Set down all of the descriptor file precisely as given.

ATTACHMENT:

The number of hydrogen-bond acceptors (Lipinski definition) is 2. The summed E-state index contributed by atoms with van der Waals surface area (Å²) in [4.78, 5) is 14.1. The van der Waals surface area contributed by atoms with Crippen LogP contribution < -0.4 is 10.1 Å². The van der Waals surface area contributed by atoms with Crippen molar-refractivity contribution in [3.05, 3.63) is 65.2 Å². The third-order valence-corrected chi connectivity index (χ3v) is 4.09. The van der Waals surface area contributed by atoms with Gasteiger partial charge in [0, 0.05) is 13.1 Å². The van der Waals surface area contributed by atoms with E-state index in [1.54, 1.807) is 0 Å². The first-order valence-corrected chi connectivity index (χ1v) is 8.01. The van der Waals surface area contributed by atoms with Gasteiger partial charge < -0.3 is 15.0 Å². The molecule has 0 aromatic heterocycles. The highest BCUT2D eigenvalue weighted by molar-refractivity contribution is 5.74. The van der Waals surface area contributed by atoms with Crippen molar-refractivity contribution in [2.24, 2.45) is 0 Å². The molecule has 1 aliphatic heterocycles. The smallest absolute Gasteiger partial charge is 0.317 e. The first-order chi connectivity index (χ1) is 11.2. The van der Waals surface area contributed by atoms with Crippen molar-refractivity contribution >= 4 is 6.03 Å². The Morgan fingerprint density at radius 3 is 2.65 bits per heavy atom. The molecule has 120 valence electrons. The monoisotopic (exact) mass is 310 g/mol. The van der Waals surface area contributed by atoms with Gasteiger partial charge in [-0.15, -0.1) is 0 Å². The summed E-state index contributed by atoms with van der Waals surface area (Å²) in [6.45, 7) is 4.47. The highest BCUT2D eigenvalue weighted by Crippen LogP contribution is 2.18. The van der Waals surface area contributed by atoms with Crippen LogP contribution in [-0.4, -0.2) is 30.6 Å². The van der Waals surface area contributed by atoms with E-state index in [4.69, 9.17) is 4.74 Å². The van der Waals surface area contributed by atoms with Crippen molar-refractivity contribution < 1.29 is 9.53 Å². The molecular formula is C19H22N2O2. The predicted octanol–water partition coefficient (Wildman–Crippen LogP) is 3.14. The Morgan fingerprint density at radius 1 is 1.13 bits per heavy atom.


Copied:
The number of hydrogen-bond acceptors (Lipinski definition) is 2. The summed E-state index contributed by atoms with van der Waals surface area (Å²) in [4.78, 5) is 14.1. The van der Waals surface area contributed by atoms with Crippen LogP contribution < -0.4 is 10.1 Å². The van der Waals surface area contributed by atoms with Crippen molar-refractivity contribution in [3.05, 3.63) is 65.2 Å². The third-order valence-corrected chi connectivity index (χ3v) is 4.09. The van der Waals surface area contributed by atoms with Gasteiger partial charge in [0, 0.05) is 13.1 Å². The van der Waals surface area contributed by atoms with E-state index in [1.54, 1.807) is 0 Å². The first-order valence-corrected chi connectivity index (χ1v) is 8.01. The van der Waals surface area contributed by atoms with Gasteiger partial charge < -0.3 is 15.0 Å². The molecule has 0 aromatic heterocycles. The highest BCUT2D eigenvalue weighted by molar-refractivity contribution is 5.74. The van der Waals surface area contributed by atoms with Crippen molar-refractivity contribution in [2.24, 2.45) is 0 Å². The molecule has 1 aliphatic heterocycles. The smallest absolute Gasteiger partial charge is 0.317 e. The first-order chi connectivity index (χ1) is 11.2. The van der Waals surface area contributed by atoms with Crippen molar-refractivity contribution >= 4 is 6.03 Å². The Morgan fingerprint density at radius 3 is 2.65 bits per heavy atom. The molecule has 120 valence electrons. The monoisotopic (exact) mass is 310 g/mol. The van der Waals surface area contributed by atoms with Gasteiger partial charge in [-0.15, -0.1) is 0 Å². The summed E-state index contributed by atoms with van der Waals surface area (Å²) in [6.45, 7) is 4.47. The highest BCUT2D eigenvalue weighted by Crippen LogP contribution is 2.18. The van der Waals surface area contributed by atoms with Crippen LogP contribution in [-0.4, -0.2) is 30.6 Å². The van der Waals surface area contributed by atoms with E-state index in [4.69, 9.17) is 4.74 Å². The van der Waals surface area contributed by atoms with Crippen molar-refractivity contribution < 1.29 is 9.53 Å². The molecular formula is C19H22N2O2. The predicted octanol–water partition coefficient (Wildman–Crippen LogP) is 3.14. The Morgan fingerprint density at radius 1 is 1.13 bits per heavy atom.